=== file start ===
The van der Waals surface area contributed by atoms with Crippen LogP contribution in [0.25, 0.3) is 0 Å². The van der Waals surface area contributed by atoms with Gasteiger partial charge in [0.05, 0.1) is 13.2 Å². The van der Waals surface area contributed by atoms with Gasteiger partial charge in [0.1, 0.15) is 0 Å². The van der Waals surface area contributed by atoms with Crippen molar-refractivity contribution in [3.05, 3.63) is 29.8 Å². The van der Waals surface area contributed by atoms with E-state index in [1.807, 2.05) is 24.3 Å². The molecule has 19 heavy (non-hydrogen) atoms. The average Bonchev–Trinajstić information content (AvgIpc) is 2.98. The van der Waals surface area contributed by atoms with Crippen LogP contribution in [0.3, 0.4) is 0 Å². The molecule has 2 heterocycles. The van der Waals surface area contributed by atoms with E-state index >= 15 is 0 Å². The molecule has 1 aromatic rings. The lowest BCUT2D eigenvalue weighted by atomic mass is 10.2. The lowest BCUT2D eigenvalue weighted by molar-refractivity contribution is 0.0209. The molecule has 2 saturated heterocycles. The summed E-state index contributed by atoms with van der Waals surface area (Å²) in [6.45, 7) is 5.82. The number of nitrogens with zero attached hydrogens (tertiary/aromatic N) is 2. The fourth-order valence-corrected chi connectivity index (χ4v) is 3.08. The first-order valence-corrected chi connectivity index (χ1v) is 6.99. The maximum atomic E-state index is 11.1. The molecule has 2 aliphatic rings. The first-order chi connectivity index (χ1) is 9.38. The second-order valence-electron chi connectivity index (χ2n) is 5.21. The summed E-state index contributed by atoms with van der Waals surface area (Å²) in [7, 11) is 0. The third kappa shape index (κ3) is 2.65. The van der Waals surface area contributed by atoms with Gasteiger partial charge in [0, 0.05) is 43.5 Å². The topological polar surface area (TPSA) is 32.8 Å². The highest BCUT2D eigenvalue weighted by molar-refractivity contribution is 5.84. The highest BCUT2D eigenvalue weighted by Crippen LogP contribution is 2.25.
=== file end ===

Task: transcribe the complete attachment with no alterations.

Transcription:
The van der Waals surface area contributed by atoms with Crippen LogP contribution in [0.25, 0.3) is 0 Å². The van der Waals surface area contributed by atoms with Gasteiger partial charge in [0.05, 0.1) is 13.2 Å². The van der Waals surface area contributed by atoms with Gasteiger partial charge in [0.1, 0.15) is 0 Å². The van der Waals surface area contributed by atoms with Crippen molar-refractivity contribution in [3.05, 3.63) is 29.8 Å². The van der Waals surface area contributed by atoms with E-state index in [1.807, 2.05) is 24.3 Å². The molecule has 19 heavy (non-hydrogen) atoms. The average Bonchev–Trinajstić information content (AvgIpc) is 2.98. The van der Waals surface area contributed by atoms with Crippen LogP contribution in [0.3, 0.4) is 0 Å². The molecule has 2 heterocycles. The van der Waals surface area contributed by atoms with E-state index >= 15 is 0 Å². The molecule has 1 aromatic rings. The lowest BCUT2D eigenvalue weighted by atomic mass is 10.2. The lowest BCUT2D eigenvalue weighted by molar-refractivity contribution is 0.0209. The molecule has 2 saturated heterocycles. The summed E-state index contributed by atoms with van der Waals surface area (Å²) in [6.45, 7) is 5.82. The number of nitrogens with zero attached hydrogens (tertiary/aromatic N) is 2. The fourth-order valence-corrected chi connectivity index (χ4v) is 3.08. The first-order valence-corrected chi connectivity index (χ1v) is 6.99. The maximum atomic E-state index is 11.1. The molecule has 2 aliphatic rings. The first-order chi connectivity index (χ1) is 9.38. The second-order valence-electron chi connectivity index (χ2n) is 5.21. The summed E-state index contributed by atoms with van der Waals surface area (Å²) in [7, 11) is 0. The third kappa shape index (κ3) is 2.65. The van der Waals surface area contributed by atoms with Gasteiger partial charge in [0, 0.05) is 43.5 Å². The topological polar surface area (TPSA) is 32.8 Å². The highest BCUT2D eigenvalue weighted by molar-refractivity contribution is 5.84. The highest BCUT2D eigenvalue weighted by Crippen LogP contribution is 2.25.